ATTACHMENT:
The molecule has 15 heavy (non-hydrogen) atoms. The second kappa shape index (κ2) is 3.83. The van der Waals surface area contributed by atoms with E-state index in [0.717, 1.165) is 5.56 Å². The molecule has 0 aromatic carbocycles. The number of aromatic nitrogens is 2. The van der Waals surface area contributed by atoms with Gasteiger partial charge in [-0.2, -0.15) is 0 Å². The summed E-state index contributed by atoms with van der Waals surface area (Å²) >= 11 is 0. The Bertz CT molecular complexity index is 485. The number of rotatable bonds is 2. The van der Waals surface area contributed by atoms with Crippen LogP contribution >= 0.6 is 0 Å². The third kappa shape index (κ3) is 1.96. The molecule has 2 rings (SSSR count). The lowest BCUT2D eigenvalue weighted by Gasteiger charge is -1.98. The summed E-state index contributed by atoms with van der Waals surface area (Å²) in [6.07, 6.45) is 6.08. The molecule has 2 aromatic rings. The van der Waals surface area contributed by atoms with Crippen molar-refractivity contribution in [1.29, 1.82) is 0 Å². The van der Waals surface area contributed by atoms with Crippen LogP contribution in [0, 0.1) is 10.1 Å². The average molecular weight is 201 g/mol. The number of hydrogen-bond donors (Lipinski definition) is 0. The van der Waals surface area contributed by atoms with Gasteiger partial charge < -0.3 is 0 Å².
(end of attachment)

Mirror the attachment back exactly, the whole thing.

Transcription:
The molecule has 15 heavy (non-hydrogen) atoms. The second kappa shape index (κ2) is 3.83. The van der Waals surface area contributed by atoms with E-state index in [0.717, 1.165) is 5.56 Å². The molecule has 0 aromatic carbocycles. The number of aromatic nitrogens is 2. The van der Waals surface area contributed by atoms with Gasteiger partial charge in [-0.2, -0.15) is 0 Å². The summed E-state index contributed by atoms with van der Waals surface area (Å²) >= 11 is 0. The Bertz CT molecular complexity index is 485. The number of rotatable bonds is 2. The van der Waals surface area contributed by atoms with Crippen LogP contribution >= 0.6 is 0 Å². The third kappa shape index (κ3) is 1.96. The molecule has 2 rings (SSSR count). The lowest BCUT2D eigenvalue weighted by Gasteiger charge is -1.98. The summed E-state index contributed by atoms with van der Waals surface area (Å²) in [6.07, 6.45) is 6.08. The molecule has 2 aromatic rings. The van der Waals surface area contributed by atoms with Crippen molar-refractivity contribution in [1.29, 1.82) is 0 Å². The van der Waals surface area contributed by atoms with Crippen LogP contribution in [0, 0.1) is 10.1 Å². The average molecular weight is 201 g/mol. The number of hydrogen-bond donors (Lipinski definition) is 0. The van der Waals surface area contributed by atoms with Gasteiger partial charge < -0.3 is 0 Å².